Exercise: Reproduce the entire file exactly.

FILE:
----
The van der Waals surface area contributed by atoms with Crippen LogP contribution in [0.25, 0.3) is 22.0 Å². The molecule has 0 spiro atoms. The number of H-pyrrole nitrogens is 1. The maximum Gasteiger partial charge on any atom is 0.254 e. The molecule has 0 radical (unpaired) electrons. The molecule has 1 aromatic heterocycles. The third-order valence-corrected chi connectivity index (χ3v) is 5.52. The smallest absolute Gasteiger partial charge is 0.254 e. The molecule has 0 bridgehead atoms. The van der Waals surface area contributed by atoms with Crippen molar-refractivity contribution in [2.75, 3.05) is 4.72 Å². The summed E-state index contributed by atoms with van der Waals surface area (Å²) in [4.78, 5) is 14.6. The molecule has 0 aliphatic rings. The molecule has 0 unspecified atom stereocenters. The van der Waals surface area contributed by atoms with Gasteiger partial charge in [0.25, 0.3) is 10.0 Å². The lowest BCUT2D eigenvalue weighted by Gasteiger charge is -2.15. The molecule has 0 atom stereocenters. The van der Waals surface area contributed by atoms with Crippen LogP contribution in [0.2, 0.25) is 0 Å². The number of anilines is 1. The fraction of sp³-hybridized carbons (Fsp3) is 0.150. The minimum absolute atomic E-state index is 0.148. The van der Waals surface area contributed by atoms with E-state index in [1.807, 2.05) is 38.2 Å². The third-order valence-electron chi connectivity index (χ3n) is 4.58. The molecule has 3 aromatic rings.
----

The van der Waals surface area contributed by atoms with Crippen LogP contribution in [0.25, 0.3) is 22.0 Å². The molecule has 0 spiro atoms. The number of H-pyrrole nitrogens is 1. The maximum Gasteiger partial charge on any atom is 0.254 e. The molecule has 0 radical (unpaired) electrons. The molecule has 1 aromatic heterocycles. The third-order valence-corrected chi connectivity index (χ3v) is 5.52. The smallest absolute Gasteiger partial charge is 0.254 e. The molecule has 0 bridgehead atoms. The van der Waals surface area contributed by atoms with Crippen molar-refractivity contribution in [2.75, 3.05) is 4.72 Å². The summed E-state index contributed by atoms with van der Waals surface area (Å²) in [4.78, 5) is 14.6. The molecule has 0 aliphatic rings. The molecule has 0 unspecified atom stereocenters. The van der Waals surface area contributed by atoms with Gasteiger partial charge in [0.25, 0.3) is 10.0 Å². The lowest BCUT2D eigenvalue weighted by Gasteiger charge is -2.15. The molecule has 0 atom stereocenters. The van der Waals surface area contributed by atoms with Crippen LogP contribution in [0.2, 0.25) is 0 Å². The number of anilines is 1. The fraction of sp³-hybridized carbons (Fsp3) is 0.150. The minimum absolute atomic E-state index is 0.148. The van der Waals surface area contributed by atoms with E-state index in [1.807, 2.05) is 38.2 Å². The third-order valence-electron chi connectivity index (χ3n) is 4.58. The molecule has 3 aromatic rings.